My research explores the relationship between literature and philosophy, with a particular focus on American science fiction published during the Vietnam War, and emerging theories of biopolitics grounded in the same period. This means I read authors such as Heinlein, Le Guin and Dick alongside philosophers such as Foucault, Deleuze and Agamben (writing much later) to explore the intersections and extrapolations born from examining these two distinctive fields side-by-side.
I am especially interested in the relationship between literature, philosophy and technology – in particular, the tension between the human and the machine. Computer technology came to public attention during the Second World War and reached its apogee with the famous ENIAC machine demonstrated to the public in 1946. Described in the press as a ‘giant brain’, ENIAC was one of the first electronic general-purpose computers, and helped pave the way for new disciplines such as cybernetics and cognitive psychology, in which the academy began to think of the human brain as a form of computer, or machine.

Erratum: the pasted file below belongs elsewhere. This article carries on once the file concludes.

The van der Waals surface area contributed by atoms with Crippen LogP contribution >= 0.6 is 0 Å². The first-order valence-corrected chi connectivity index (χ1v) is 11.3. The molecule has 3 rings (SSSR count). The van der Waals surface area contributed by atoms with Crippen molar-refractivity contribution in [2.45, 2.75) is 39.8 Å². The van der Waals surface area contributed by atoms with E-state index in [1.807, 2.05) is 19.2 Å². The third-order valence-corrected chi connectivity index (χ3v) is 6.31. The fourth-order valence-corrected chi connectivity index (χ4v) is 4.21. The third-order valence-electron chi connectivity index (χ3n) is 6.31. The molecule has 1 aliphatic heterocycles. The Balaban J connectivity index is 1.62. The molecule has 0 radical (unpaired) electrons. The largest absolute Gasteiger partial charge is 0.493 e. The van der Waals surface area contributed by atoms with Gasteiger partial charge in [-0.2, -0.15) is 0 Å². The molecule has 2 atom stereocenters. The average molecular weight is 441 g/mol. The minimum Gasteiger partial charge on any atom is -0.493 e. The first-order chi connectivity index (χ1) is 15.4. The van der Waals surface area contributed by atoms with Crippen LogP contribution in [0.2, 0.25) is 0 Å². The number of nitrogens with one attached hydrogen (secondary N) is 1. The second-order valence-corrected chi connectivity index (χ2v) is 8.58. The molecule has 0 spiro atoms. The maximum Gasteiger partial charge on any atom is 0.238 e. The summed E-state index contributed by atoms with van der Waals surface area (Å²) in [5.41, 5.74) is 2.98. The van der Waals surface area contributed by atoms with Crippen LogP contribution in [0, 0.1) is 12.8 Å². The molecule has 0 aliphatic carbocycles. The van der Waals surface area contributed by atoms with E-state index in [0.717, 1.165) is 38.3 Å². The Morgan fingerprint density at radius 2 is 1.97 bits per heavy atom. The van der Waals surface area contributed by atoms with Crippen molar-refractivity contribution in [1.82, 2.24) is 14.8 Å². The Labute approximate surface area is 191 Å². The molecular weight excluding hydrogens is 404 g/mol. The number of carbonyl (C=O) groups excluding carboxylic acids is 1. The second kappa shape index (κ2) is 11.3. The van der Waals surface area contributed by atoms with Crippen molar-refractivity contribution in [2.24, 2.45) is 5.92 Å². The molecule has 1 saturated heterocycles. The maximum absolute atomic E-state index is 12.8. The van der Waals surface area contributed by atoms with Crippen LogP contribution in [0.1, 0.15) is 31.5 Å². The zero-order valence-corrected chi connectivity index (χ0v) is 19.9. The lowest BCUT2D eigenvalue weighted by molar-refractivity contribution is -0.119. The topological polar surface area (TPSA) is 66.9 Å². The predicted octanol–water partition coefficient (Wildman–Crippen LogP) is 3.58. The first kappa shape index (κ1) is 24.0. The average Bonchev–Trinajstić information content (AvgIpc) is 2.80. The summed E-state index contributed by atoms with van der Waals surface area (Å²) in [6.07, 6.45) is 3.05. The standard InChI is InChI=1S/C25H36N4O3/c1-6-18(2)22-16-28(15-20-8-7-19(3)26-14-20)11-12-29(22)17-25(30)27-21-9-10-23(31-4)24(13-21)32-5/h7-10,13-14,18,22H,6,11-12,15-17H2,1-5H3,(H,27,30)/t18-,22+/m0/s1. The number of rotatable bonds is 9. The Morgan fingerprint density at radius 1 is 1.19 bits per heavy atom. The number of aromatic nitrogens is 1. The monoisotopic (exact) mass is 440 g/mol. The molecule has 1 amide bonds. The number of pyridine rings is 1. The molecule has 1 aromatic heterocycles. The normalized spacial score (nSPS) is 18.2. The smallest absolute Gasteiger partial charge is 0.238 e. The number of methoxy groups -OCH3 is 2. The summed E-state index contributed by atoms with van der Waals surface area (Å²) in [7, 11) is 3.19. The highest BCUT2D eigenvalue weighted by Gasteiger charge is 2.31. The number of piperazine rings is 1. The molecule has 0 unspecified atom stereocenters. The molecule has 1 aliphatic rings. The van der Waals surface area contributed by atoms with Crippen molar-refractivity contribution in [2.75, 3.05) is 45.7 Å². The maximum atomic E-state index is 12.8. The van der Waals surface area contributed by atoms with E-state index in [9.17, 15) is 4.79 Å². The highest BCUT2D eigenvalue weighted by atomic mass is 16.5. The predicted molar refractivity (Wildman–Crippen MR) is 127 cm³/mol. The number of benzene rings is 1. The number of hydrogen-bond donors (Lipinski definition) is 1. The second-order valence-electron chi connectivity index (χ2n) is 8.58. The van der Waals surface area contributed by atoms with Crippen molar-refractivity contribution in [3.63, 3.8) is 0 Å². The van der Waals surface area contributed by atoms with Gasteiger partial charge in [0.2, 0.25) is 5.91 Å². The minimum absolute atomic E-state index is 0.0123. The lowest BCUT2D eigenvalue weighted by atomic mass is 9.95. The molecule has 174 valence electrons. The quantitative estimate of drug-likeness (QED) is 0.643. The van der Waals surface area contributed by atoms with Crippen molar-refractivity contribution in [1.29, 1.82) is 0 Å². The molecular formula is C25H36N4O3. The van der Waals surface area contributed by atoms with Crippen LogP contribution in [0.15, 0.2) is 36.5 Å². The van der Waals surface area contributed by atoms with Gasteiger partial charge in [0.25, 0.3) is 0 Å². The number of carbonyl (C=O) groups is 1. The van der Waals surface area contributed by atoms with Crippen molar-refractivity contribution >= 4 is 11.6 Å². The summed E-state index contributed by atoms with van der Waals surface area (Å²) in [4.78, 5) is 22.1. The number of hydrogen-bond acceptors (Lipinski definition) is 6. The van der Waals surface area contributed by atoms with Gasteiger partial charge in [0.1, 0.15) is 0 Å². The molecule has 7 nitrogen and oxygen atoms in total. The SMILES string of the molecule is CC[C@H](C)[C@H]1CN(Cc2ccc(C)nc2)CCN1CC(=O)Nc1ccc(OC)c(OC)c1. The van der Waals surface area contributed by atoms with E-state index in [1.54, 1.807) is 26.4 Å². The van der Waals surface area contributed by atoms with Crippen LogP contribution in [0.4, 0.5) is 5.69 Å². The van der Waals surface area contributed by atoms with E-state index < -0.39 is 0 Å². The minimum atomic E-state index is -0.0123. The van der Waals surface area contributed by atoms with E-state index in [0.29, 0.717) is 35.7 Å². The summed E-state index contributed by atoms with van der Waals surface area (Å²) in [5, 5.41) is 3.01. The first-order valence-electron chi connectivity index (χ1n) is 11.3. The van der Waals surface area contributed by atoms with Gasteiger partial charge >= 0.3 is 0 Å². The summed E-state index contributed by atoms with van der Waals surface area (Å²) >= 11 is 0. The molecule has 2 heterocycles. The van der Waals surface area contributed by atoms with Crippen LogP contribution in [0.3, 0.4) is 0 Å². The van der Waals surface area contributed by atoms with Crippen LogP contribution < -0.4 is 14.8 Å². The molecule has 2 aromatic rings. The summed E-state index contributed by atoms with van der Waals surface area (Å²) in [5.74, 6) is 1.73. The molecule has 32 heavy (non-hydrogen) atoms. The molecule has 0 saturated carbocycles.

These theories reached new heights during the Vietnam War, in a period I have described as the ‘Vietnam Imaginary’. As computer technology found new and deadly uses on the field of battle, it also increasingly found its way into people’s homes. This ambivalent and often troubled relationship is reflected in the science fiction literature of the period and feeds back into academic and social discourse surrounding the relationship between the human and the machine. As the State seeks to ‘roboticise’ subjects through monitoring and surveillance, we must ask: How and why are humans transformed into compliant robot subjects? Are robots truly the ideal citizens? Is the AI the ultimate destination for the biopolitical sovereign State?
[Updated January 2018]